York College of PA’s spring sustainability series to focus on history of U.S. National Park System
York College of Pennsylvania’s spring sustainability series will highlight the history of the U.S. National Park System and its connection to the work of Frederick Law Olmstead, best known for designing New York’s Central Park. The series will feature two events throughout the spring semester, which are open to the public free of charge.
Dennis Drabelle will present “Where Did the Idea for National Parks Come From?” at 7 p.m., Feb. 15, in Weinstock Lecture Hall, Willman Business Center. Drabelle is a writer and former attorney. During the 1970s, he was an attorney-adviser at the U.S. Department of the Interior and counsel to the assistant secretary of the interior for fish and wildlife and parks. Drabelle was a contributing editor of the Washington Post Book World for more than 30 years. His books include “Mile High Fever: Silver Mines, Boom Towns,” and “High Living on the Comstock Lode” and “The Great American Railroad War: How Ambrose Bierce and Frank Norris Took on the Notorious Central Pacific Railroad.” His articles on the environment and national parks have appeared in Outside, Smithsonian, Sierr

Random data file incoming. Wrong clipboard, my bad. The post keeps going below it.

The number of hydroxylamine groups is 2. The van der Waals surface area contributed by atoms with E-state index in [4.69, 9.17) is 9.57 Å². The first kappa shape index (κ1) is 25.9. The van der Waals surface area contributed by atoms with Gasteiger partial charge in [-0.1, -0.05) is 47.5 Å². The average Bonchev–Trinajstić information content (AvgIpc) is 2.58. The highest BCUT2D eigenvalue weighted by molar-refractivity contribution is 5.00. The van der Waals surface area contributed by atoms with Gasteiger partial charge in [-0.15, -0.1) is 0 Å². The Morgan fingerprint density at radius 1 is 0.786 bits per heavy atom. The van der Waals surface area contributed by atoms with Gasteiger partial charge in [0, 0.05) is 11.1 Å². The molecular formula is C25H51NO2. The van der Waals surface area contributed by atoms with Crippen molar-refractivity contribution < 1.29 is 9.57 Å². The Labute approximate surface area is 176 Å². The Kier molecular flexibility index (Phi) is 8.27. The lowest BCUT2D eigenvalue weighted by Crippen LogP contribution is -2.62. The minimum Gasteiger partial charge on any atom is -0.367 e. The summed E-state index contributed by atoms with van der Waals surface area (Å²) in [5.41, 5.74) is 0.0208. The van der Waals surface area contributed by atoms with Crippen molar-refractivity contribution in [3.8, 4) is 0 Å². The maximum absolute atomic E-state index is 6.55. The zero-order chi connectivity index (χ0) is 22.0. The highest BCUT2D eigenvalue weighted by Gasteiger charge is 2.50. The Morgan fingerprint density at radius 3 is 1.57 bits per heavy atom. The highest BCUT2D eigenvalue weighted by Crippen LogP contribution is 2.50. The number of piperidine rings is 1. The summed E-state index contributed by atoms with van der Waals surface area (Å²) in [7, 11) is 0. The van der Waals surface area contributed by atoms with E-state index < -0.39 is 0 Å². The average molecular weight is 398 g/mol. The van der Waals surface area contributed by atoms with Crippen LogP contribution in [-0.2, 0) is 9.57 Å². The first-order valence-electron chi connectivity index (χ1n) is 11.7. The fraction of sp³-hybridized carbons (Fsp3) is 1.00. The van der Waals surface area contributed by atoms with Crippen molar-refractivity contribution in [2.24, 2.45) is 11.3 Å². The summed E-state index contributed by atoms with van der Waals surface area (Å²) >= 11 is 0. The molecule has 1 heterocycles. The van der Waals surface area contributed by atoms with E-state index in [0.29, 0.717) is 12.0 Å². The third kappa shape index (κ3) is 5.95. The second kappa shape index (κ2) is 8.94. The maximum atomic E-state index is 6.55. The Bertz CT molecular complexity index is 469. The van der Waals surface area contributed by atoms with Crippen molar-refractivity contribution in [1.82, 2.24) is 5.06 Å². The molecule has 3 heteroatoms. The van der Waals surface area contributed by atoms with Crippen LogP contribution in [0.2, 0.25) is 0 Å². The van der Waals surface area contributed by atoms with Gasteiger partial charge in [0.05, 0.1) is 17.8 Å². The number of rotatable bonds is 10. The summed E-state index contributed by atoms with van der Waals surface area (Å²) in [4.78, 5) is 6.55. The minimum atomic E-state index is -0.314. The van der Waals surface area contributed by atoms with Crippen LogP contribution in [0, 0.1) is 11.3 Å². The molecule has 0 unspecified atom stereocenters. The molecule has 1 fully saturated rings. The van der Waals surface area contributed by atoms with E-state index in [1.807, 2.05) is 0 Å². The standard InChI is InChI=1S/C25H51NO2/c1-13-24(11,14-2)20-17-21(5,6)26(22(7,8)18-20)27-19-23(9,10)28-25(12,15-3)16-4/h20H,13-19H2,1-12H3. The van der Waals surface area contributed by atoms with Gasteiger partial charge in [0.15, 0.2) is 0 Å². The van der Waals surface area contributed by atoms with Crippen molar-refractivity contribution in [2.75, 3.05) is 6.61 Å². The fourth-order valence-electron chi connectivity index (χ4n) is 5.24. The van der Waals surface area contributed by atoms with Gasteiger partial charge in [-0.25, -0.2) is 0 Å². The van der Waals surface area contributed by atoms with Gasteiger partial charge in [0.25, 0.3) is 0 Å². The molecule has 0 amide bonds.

Dagomar Degroot will present “What Can History Tell Us About Climate Change” at 7 p.m., April 13, Weinstock Lecture, Willman Business Center. Degroot is an associate professor of environmental history at Georgetown University in Washington, D.C. He is the founder and co-director of HistoricalClimatology.com and the Tipping Points Project, the co-director and co-founder of the Climate History Network, and the co-host of the podcast Climate History.